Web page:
I want to start this post about my experiences of learning a language abroad particularly Spanish and how it differs or is similar with my experience of learning French.

Learning a Language Abroad: Spanish

I started learning my second language in high school. It was an hour a day and most of it was in English.

I then went to Sevilla, Spain for a month to take language classes. This taught me a lot, but more about myself since I was 16.

I truly learned Spanish in Salamanca, Spain and Buenos Aires, Argentina. In Salamanca, I lived with a family and took language lessons for 3 months. In Buenos Aires, I also lived with a host family and took university classes in Spanish meaning I took marketing classes with Argentines in Spanish.

This experienced taught me that, at least for me, to learn a language, one needs to be immersed.

Dating Helps

For a time, I also dated a man from Spain, which helped my language skills, but also my slang vocabulary.

Taking this experience, I applied it to my French learning.

I knew:

1. I needed to take classes
2. I needed to live in a place that speaks it

And if number 3 happened, date a French speaker, I would be happy with that (haha).

After my time in Europe and dealing with tourist visas in Asia, I wanted a place that was visa-free. This gave me one option- Montreal/Quebec.

Learning a Language Abroad: French

I picked Montreal specifically due to its vibrant life. Please see more in my other blogs about food and activities.

I took classes at Centre St. Louis. They offer morning classes from 8.30 to about 1pm Monday through Friday. Or evening classes 5.45pm to 10pm Monday through Thursday. For 2 months (one session) it was about $50.

I managed to find jobs in English, which disappointed me a bit because I wanted to practice my French more.

I also decided to start dating. Please see my post on that.

I found a few French speakers I could practice with, but managed to find one particular one.

Through combination of three French classes (levels 1 and 2, 3, and 5) and him, I’ve been able to get to a very conversational French level.

Similar to Spanish

It helps that French and Spanish are similar and there are a lot of French words in English. However, because they are all similar, I confuse the languages in my head.

Grammar is similar, but not exact. Pronunciation is no where close to similar. If anything, it is similar to English in the sense you don’t pronounce every letter. And, as stated earlier, vocabulary crosses both Spanish and English.

I have often found I know quite a lot of vocabulary once I see or hear the word in French due to its similarities between Spanish and English. The tricky part is remembering the word so I can use it later.

You can probably imagine why I am having so much trouble haha.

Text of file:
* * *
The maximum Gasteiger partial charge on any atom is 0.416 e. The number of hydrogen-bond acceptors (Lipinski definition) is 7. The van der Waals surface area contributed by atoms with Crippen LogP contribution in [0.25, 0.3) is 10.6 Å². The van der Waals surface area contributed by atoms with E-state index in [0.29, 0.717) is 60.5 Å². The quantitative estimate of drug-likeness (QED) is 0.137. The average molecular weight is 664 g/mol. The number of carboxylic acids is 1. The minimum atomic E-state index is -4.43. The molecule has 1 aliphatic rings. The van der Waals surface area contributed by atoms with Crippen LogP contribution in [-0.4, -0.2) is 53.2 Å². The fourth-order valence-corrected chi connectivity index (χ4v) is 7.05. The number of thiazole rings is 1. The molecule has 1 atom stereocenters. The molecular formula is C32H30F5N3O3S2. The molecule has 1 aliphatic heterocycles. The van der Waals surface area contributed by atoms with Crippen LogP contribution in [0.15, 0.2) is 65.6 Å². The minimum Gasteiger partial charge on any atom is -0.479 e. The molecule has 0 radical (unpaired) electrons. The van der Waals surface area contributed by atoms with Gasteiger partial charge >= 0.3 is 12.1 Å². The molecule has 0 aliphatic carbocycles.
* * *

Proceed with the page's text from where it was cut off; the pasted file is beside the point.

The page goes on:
My new challenge: learning to separate them and be able to switch quickly.

The Two Romance Languages

The similar things between learning French and Spanish have been:

1. Classes of that language
2. Living in a place that speaks it
3. Being with someone who speaks it from birth (host family/significant other)

The one difference with Montreal, though, is that there is a fair amount of English. I do believe my French would be far better if I worked in French as well and if the servers at restaurants and stores didn’t speak English. Because, once they hear my accent, they switch- to supposedly make it easier for me. Which I understand, but its frustrating. They also want to practice their English, which is also understandable.

Another curious thing I have also realized while learning French vs learning Spanish is that I am learning French to live and to, more or less, survive. I have picked Montreal as my home (for now) and would like to work in French.

With Spanish, I have lived in places that spoke Spanish, but I knew it was temporary. I only had a tourist visa or a student visa and knew I was going to be leaving. I was learning Spanish on my own initiative.

Do you need French?

As I mentioned, I don’t need French to SURVIVE in Montreal since English is everywhere, but it does make life easier having it. Regardless, I wouldn’t be learning French if I didn’t choose Montreal. If I picked Italy or Cambodia instead, I might be studying their respective native languages.

Versus, with Spanish, I specifically searched out places and people that spoke Spanish to learn and practice.

At the end, I would be lying to you if I said that I love French equally to Spanish. Spanish will always be first in my heart, but I do like French. I guess it goes back to that old saying- you never forget your first love.

I wish you luck in your language learning! If you cant live in a place for a time to learn the language here are some other tips:

1. Listen to podcasts
2. Watch shows with that language
3. Have that language subtitles on everything
4. Read books in that language
5. Do a language exchange via Skype or in your city

You might be asking about sites like Duolingo. Check out my experience using the app.

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